Being on social media makes us vulnerable. Anyone can track down your present or your past; the information is there and it is available. Even by tweeting and facebooking about the most mundane of things, Google and whichever company buys information off Facebook are able to know what to sell to you. This feeling of you when you’ve had that dream about being naked in public, yeah, Facebook and Google’s privacy invasions sometimes feel the same way.
In hopes that they could provide a more visual picture of what it means to be part of this post-privacy world, Xuedi Che and Pedro Oliveira of NYU’s Interactive Telecommunications Program create x.pose, a “wearable, data-driven sculpture” made out of flexible, 3D-printed mesh and layers of reactive displays which are controlled via Arduino, an open source electronics prototyping platform specially made for creative interactive objects.
The dress is divided into sections, each corresponding to whatever neighborhood the wearer is tweeting or posting to Facebook from. This means that when the wearer logs onto Facebook or sends a tweet via smartphone, the dress connects via Bluetooth and becomes less opaque in the “area” where he or she is currently active, revealing a part of the wearer’s body.
The more personal data is released via smartphone, the more transparent the dress becomes. (via The Daily Dot)
If you ever been intrigued by the world of Samurai, now’s your chance to learn more about the life and culture of these ancient warriors and the artisans that made their decorative armor. In Los Angeles until February 1st, one of the most comprehensive collections of headgear, masks, weapons and even horse trappings used by high ranking Japanese warriors from the 14th – 19th centuries in on display at LACMA. Samurai: Japanese Armor from the Ann and Gabriel Barbier-Mueller Collection is a fine testament to the artistry and functionality of Japanese battle art. Described by the curator Robert T. Singer as more than just a one dimensional cultural display, he says:
My story is not about the samurai. My story is more about the art, the idea that a samurai, a warrior class, would be so interested in such fantastic symbols and mixing together Buddhism, Shinto, and things which would not mix together outside this culture. (Source)
He also talks about his fascination with helmets in particular. To Singer they are a perfect example of the blend of utilitarian decorative art. They include symbols ranging from mythical figures to abstract motifs. The helmets include things like demon birds and eggplants, and all parts are made from precious materials like bear fur, iron, gold, silver, copper, bronze, and silk. Singer explains the complexity of the symbols a little further:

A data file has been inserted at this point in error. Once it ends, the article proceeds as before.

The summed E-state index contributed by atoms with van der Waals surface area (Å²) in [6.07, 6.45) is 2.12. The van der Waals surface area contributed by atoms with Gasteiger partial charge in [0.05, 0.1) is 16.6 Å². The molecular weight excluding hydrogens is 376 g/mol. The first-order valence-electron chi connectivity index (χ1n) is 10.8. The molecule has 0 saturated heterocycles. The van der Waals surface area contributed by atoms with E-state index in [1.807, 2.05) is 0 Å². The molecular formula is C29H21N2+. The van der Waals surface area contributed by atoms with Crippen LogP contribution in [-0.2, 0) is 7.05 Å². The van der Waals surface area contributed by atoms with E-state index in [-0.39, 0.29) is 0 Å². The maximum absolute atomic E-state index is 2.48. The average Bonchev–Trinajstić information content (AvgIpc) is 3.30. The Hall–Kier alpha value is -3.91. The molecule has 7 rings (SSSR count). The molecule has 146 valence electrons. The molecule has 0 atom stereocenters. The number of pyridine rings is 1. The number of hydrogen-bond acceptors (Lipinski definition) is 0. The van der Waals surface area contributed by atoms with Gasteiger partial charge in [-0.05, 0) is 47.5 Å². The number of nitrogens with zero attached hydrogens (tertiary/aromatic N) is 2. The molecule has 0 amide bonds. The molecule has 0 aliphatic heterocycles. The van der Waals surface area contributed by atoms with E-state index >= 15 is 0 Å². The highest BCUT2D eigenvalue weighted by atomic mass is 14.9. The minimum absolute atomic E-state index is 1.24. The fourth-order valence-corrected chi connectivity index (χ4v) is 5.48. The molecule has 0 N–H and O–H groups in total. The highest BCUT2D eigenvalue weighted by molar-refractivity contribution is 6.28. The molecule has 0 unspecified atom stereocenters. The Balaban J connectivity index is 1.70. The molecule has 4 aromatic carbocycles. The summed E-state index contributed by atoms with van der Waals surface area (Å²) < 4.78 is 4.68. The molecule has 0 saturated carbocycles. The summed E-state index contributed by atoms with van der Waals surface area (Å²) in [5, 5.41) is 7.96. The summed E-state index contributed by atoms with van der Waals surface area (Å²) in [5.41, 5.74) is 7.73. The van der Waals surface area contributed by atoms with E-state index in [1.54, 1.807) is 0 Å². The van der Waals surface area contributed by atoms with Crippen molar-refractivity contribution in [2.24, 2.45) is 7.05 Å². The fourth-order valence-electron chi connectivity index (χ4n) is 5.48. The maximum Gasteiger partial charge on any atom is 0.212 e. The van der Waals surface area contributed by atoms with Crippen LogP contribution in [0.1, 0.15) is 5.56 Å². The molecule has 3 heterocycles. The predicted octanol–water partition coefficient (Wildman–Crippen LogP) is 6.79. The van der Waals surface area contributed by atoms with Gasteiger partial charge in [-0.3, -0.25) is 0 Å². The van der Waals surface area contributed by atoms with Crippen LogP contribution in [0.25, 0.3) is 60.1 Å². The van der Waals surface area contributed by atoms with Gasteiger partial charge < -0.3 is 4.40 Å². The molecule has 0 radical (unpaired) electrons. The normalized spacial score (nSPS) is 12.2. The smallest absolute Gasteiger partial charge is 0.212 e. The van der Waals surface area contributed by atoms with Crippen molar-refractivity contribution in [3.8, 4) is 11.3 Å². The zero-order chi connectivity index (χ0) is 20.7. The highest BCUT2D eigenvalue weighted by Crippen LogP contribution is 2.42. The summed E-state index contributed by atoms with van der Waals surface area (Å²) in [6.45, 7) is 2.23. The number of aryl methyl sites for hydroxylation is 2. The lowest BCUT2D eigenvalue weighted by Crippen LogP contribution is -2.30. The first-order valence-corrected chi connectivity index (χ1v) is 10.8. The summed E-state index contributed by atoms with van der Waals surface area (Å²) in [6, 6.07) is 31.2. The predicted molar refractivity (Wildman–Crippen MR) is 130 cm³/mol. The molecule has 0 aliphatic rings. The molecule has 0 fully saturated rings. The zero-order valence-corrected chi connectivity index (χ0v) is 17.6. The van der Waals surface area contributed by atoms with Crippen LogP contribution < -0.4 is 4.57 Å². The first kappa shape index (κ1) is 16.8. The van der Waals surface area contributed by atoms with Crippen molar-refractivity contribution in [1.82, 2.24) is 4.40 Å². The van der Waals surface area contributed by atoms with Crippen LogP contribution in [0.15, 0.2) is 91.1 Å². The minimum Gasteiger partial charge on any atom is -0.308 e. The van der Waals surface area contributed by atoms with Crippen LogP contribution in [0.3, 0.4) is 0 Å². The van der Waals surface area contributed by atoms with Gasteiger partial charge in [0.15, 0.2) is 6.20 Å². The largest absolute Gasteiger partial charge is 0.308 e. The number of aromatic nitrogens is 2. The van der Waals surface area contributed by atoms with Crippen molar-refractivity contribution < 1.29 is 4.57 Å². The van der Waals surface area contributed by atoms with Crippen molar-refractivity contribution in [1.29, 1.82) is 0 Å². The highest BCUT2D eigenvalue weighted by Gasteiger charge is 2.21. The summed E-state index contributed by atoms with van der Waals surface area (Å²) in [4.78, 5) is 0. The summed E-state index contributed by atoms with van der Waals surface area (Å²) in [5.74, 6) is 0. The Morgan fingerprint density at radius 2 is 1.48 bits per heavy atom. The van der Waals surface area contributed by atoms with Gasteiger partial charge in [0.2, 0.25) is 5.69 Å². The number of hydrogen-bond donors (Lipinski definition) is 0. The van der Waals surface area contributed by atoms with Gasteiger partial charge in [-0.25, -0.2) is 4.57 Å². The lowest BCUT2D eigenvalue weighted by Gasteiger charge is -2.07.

Animals, Buddhism, Shinto, they’re all mixed up. We really don’t understand why. This is performance, ceremonial, processional armor, and they’re showing off, they’re trying to be, sort of, outside the normal world. (Source)
If you are lucky enough to be in Los Angeles, you should definitely take the time to see these cultural artifacts, or you can purchase the catalog here.
Mark Todd is an illustrator based out of Los Angeles who’s revered as a mystical figure in the world of zines. His booths are always the most presentable and his work has this well-balanced dichotomy of childlike proportions and lucid clarity, which makes for a fun finished product. When he draws people, like he did in his book BAD ASSES, they not only look like perfect personifications of their originals, but also give off this nostalgic vibe as well. It’s like he’s able to channel the innocent energy of the kid in grade school who was the best artist in the class, while also being able to back it up with a vicious stealth attack. I mean, you try drawing someone random like Geraldo Rivera, getting a stranger to recognize it without giving them any hints, and then repeating it with others — so now the strangers not only recognize your subjects, but also your own style as an artist as well. Mark is a busy guy and when he isn’t influencing the crap out of young minds at Art Center or working on a commercial project, he and his wife, Esther Pearl Watson, run the publishing company Fun Chicken.